Today, in his first hearing as Treasury Secretary, Timothy Geithner appeared before the Senate Banking Committee to answer questions concerning the Financial Stability Plan (the “Plan”) announced earlier today. In his prepared statements, Secretary Geithner “[laid] out the broad outlines of the basic goals and strategies” for the Plan. Secretary Geithner’s statements highlighted Treasury’s goal to “get credit flowing again, to restore confidence in our markets, and restore faith of the American people."

Specifically, Secretary Geithner articulated the following principles:

  • The need for increased transparency and oversight;
  • A required “stress test” to evaluate the strength of financial institutions and provide the needed capital support for institutions that need it through a bridge to private capital;
  • Establishment of a Public-Private Investment Fund to provide government capital and government financing to help leverage private capital and get private markets working again;
  • Commitment of up to $1 trillion to be used for a Consumer and Business Lending Initiative to “kick start” the secondary lending markets, bring down borrowing cost and start credit flowing again; and
  • The creation of a comprehensive housing and foreclosoure mitigation program.

While many members commended Geither for testifying before the committee, less than two weeks after his appointment as Treasury Secretary, he was confronted with many questions that he was unable to answer with great specificity. Committee Chairman Christopher Dodd (D-CT) responded to Geither by saying, “We’re talking in denominations that are daunting. The magnitude of the request is overwhelming.” Commenting on taxpayer frustration, he went on to say that “[e]ven as we spend billions of their dollars, they've yet to see the results.”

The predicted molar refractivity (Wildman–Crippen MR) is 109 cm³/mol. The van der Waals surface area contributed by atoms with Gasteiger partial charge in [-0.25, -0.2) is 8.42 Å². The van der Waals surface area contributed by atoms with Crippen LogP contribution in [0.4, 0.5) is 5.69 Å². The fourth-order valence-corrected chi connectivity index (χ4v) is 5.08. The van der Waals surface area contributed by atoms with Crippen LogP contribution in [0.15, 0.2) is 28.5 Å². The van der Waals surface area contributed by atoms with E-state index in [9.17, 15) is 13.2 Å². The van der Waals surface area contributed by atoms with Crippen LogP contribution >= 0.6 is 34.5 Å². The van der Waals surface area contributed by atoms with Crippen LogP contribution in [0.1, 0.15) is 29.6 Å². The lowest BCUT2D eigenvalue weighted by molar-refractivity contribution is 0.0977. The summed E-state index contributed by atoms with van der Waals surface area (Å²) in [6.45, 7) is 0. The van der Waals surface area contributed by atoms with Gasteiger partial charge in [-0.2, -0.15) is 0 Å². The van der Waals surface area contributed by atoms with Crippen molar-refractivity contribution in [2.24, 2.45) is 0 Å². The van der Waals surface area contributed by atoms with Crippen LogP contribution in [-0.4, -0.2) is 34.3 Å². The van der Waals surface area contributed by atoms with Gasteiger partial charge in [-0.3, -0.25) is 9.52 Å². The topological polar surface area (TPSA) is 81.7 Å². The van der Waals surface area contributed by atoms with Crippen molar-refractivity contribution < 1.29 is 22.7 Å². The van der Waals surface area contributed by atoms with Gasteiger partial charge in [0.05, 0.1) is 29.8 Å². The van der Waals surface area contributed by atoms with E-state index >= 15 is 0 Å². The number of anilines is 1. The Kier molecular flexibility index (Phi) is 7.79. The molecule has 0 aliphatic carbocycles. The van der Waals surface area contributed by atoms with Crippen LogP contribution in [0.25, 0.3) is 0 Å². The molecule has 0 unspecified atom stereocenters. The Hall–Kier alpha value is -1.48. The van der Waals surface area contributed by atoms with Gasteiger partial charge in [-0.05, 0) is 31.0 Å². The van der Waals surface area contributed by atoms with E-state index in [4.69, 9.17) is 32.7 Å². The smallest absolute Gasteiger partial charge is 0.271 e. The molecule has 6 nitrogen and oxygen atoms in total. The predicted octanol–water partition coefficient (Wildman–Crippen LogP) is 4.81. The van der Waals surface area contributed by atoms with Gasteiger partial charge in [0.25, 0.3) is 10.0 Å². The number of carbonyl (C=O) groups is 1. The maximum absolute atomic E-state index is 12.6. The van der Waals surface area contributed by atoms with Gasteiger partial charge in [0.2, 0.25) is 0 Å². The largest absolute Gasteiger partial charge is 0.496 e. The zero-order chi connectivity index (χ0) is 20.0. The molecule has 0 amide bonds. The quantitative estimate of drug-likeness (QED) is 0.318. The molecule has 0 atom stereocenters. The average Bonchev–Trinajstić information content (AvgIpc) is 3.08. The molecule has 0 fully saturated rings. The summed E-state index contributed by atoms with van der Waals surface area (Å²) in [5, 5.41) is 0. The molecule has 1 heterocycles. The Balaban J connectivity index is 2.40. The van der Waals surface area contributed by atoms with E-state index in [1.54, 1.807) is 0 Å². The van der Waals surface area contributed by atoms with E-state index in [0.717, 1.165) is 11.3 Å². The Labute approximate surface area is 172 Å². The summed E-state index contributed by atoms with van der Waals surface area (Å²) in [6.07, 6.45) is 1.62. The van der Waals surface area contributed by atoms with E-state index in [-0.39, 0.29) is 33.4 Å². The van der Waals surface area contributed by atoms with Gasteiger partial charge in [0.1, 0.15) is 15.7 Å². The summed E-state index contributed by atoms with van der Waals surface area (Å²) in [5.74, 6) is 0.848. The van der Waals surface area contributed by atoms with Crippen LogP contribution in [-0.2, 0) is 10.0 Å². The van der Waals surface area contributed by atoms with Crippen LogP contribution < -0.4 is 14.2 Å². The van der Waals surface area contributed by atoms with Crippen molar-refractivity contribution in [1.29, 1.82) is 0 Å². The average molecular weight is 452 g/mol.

Senator Richard Shelby of (R-Alabama), the committee's ranking Republican, criticized Geithner for outlining “a conceptual plan with many details yet to be filled in”. This is a sentiment that resonated with members on both sides of the aisle. Senator Shelby went on to say, “If all you have at this point is the broad outlines of the plan, then this committee will need to have another hearing or several once you’re prepared to offer more concrete details.”

As questions were posed, Secretary Geithner attempted to provide more particulars and revealed that the Plan, among other things, is “fundamentally different in broad objectives and directions” than what Treasury has previously done, would commit at least $50 billion in foreclosure prevention and would reexamine the regulation of insurance companies. Secretary Geithner expressed the administration’s desire to lay out the “broad architecture” for the Plan and to reveal more specifics as the Plan is further designed, but stressed the urgency of moving quickly to solve the troubles facing the financial system.